The power play will suck. Who's got the talent to run it? I don't see anyone. Last year it was "let Trouba shoot"; this year it's back to the salt mines.
5x5 scoring depth will be good. Michigan won't have a blazing top line that kills all comers but they will be solidly positive as their two-way work helps. The second line should be solidly above average, and they'll get nice production out of Motte or Kyle or Moffatt as you go down the roster. It'll have to be, because only Bennett projects to offer a lot of points from the defense.
This will be a rebound year. Well yeah.
How much of a rebound depends heavily on Racine and the two relatively ready freshmen defensemen. If Racine is a barely-above-.900 guy and Downing and De Jong are better suited to the bottom pairing, it's an NCAA bubble team fighting tooth and nail to get a bid. If Racine is a .920 guy and Downing/De Jong can solidify the top four defensemen, Michigan will cruise into the tournament as a two or strong three.
M did not do themselves many favors with a brutal schedule, and will start off sloppy and shaky. The BC opener, to be played without Guptill, is a Bad Idea, and Michigan's record won't impress too much early. Once they get into the rather easy Big Ten section, they'll win enough games to be a three-seed going into the NCAA tournament.
At center. The one in the goalie pads. Obviously.
Michigan hockey had been scouting around for a goalie ever since… well… for a while, anyway. They have acquired him: Zach Nagelvoort, a '94—ie, about a year older than a kid straight out of high school—currently playing in the NAHL for the Aberdeen Wings.
Nagelvoort was traded midseason at his request after he found himself behind former Lake State commit Tyler Marble and his .940. Good call, dude. Nagelvoort tore it up after the trade, going 8-1-1 down the stretch and winning the league's goalie of the month award. His stats during that run were pretty good: a .957 save percentage and GAA of 1.42 for one of the worst teams in the league. As a team, Aberdeen's save percentage .908 even with his contributions. He wasn't bad with his previous team, either, as his cumulative save percentage is .936.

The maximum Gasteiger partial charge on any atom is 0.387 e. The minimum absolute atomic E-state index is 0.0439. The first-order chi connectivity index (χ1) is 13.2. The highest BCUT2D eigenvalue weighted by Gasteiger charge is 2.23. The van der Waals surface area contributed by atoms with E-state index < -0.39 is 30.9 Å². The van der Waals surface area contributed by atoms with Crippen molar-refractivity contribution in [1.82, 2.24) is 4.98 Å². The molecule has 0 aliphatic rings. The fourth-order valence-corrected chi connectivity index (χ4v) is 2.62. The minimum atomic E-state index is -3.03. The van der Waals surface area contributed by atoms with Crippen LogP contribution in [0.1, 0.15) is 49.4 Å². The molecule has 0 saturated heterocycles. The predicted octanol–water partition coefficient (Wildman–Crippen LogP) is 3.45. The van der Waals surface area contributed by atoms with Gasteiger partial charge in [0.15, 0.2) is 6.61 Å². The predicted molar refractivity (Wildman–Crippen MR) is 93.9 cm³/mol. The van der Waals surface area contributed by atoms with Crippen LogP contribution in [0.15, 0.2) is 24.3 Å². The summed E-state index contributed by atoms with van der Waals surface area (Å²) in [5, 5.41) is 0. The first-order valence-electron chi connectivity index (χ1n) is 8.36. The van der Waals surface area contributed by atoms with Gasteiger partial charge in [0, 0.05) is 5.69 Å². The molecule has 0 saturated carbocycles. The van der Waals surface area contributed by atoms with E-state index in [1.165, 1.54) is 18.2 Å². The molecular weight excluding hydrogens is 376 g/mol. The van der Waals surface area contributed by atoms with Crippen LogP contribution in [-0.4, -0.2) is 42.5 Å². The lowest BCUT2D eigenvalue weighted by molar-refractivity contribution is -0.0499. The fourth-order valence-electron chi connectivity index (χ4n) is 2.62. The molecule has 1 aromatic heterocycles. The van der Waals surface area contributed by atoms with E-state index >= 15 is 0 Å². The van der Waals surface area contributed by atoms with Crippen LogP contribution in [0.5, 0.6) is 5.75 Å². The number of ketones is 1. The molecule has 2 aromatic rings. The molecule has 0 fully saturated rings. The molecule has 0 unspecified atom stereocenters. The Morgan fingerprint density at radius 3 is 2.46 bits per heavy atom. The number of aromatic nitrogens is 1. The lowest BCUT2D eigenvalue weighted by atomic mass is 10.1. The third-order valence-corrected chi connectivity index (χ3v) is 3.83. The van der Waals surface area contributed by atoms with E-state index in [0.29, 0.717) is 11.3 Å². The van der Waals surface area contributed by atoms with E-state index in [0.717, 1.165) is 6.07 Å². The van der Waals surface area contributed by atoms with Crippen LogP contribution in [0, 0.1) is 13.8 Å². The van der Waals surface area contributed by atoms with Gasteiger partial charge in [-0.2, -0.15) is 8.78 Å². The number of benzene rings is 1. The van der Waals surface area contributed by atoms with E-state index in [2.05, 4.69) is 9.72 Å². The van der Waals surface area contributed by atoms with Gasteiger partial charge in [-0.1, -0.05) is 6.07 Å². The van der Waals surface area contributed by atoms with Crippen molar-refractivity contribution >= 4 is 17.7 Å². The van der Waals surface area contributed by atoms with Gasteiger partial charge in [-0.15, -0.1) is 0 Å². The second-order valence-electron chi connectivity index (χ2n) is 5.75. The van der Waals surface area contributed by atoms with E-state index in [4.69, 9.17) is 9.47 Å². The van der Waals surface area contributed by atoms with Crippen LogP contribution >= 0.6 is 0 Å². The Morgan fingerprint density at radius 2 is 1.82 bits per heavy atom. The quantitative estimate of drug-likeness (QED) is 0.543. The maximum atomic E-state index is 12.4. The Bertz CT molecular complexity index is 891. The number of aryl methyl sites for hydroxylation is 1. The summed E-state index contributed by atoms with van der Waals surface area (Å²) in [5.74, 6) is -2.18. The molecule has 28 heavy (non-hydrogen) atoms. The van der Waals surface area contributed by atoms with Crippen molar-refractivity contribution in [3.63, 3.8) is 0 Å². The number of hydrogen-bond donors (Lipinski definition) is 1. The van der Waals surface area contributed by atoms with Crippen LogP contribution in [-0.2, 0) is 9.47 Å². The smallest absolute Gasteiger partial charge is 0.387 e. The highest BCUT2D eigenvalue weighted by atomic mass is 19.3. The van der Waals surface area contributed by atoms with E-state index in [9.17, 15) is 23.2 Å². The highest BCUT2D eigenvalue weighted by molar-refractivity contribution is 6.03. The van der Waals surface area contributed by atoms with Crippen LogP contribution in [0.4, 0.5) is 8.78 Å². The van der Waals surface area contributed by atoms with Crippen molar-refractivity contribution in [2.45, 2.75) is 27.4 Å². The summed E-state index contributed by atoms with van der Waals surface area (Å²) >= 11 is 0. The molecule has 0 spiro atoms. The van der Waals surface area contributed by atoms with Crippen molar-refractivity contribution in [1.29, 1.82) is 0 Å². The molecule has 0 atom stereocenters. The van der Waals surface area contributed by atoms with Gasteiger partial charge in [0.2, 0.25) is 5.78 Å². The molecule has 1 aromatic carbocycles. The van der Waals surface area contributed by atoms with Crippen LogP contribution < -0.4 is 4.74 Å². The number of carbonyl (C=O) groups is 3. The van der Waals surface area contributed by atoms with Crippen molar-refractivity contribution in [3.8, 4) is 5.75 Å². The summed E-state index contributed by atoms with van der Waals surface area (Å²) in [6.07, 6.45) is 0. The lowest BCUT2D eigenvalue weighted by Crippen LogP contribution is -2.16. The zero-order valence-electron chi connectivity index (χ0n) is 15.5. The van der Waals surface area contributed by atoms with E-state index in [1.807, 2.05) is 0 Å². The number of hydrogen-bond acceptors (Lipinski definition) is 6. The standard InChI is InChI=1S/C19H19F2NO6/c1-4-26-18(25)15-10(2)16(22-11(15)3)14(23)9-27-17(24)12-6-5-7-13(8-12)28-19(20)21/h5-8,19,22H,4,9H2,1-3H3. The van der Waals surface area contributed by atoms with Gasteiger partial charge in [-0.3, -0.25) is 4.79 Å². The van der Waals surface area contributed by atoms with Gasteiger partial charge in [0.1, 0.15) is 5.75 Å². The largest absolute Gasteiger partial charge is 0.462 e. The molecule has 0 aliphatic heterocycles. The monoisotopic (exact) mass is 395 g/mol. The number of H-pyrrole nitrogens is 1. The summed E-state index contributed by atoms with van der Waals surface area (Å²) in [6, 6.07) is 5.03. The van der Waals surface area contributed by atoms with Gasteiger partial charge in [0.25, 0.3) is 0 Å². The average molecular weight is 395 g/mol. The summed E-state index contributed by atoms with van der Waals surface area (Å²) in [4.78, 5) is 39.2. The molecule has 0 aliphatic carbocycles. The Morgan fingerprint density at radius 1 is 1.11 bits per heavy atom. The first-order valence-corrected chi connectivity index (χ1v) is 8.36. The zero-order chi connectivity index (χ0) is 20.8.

Aberdeen head coach Travis Winter said the Nagelvoort came in wanting to succeed and wanting to help turn things around. “Zach came in and immediately injected the team with confidence. He is a very confident goaltender and person and it rubbed off on the rest of the team. We know we have a chance to win every night when he is in goal and during the last two months of the season, that was the mindset in every game and one of the reasons the team played so well.” Winter also said that Nagelvoort’s strengths in goal lies within his athleticism. “Zach is a very athletic goalie, who doesn’t give up on plays and he is very quick from side to side. He makes the 2nd and sometimes 3rd saves you need to stay in the game and keep momentum going and you almost never see a bad goal scored on him. I think all that combined with his confidence makes him an elite goaltender at this level.”
He's 6'2", just under 200 pounds.
While this is a flier, Nagelvoort has real shot at playing time. Nagelvoort's stats suggest he's got potential, and the Rangers (yes those Rangers) apparently checked him out in December. While taking an NAHL skater is almost always a sign of desperation—or at least a signal that you need a guy to scratch nightly—goalies are weird and come from weird places and the NAHL is one of these places. Last year two(!) NAHL goalies were drafted by the NHL, one of them (Anthony Stolarz) in the second round. This year the NTDP grabbed an NAHL goalie for the Five Nations tourney, bypassing the USHL. Former OSU goalie Cal Heeter came from the NAHL, as did former Maine starter and NHL backup Ben Bishop. [UPDATE: Oh and a guy named Shawn Hunwick you might have heard of.]
Steve Racine established a grip on the starting goalie job during Michigan's late run and will likely enter next year as the starter. If he falters, Michigan needed an option other than Jared Rutledge, which they've found. Whether Rutledge stays around with dim prospects or tries to find playing time elsewhere is unknown. The scholarship situation is murky there; one thing that may have helped with Nagelvoort is that he is originally from Michigan and presumably can get instate tuition.